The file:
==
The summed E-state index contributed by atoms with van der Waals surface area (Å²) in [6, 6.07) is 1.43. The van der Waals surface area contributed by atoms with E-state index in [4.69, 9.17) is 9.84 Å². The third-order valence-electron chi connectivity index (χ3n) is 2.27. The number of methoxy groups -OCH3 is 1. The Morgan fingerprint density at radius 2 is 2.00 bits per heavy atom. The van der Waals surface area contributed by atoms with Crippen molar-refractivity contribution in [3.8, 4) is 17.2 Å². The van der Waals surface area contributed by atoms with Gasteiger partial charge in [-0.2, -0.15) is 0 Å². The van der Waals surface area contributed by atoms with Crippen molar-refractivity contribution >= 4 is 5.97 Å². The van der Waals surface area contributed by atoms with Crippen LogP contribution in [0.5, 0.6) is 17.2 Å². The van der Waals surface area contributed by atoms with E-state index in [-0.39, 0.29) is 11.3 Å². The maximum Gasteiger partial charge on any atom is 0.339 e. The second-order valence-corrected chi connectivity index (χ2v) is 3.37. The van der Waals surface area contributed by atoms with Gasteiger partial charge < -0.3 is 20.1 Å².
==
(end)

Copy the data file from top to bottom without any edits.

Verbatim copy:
The summed E-state index contributed by atoms with van der Waals surface area (Å²) in [6, 6.07) is 1.43. The van der Waals surface area contributed by atoms with E-state index in [4.69, 9.17) is 9.84 Å². The third-order valence-electron chi connectivity index (χ3n) is 2.27. The number of methoxy groups -OCH3 is 1. The Morgan fingerprint density at radius 2 is 2.00 bits per heavy atom. The van der Waals surface area contributed by atoms with Crippen molar-refractivity contribution in [3.8, 4) is 17.2 Å². The van der Waals surface area contributed by atoms with Gasteiger partial charge in [-0.2, -0.15) is 0 Å². The van der Waals surface area contributed by atoms with Crippen molar-refractivity contribution >= 4 is 5.97 Å². The van der Waals surface area contributed by atoms with Crippen LogP contribution in [0.5, 0.6) is 17.2 Å². The van der Waals surface area contributed by atoms with E-state index in [-0.39, 0.29) is 11.3 Å². The maximum Gasteiger partial charge on any atom is 0.339 e. The second-order valence-corrected chi connectivity index (χ2v) is 3.37. The van der Waals surface area contributed by atoms with Gasteiger partial charge < -0.3 is 20.1 Å².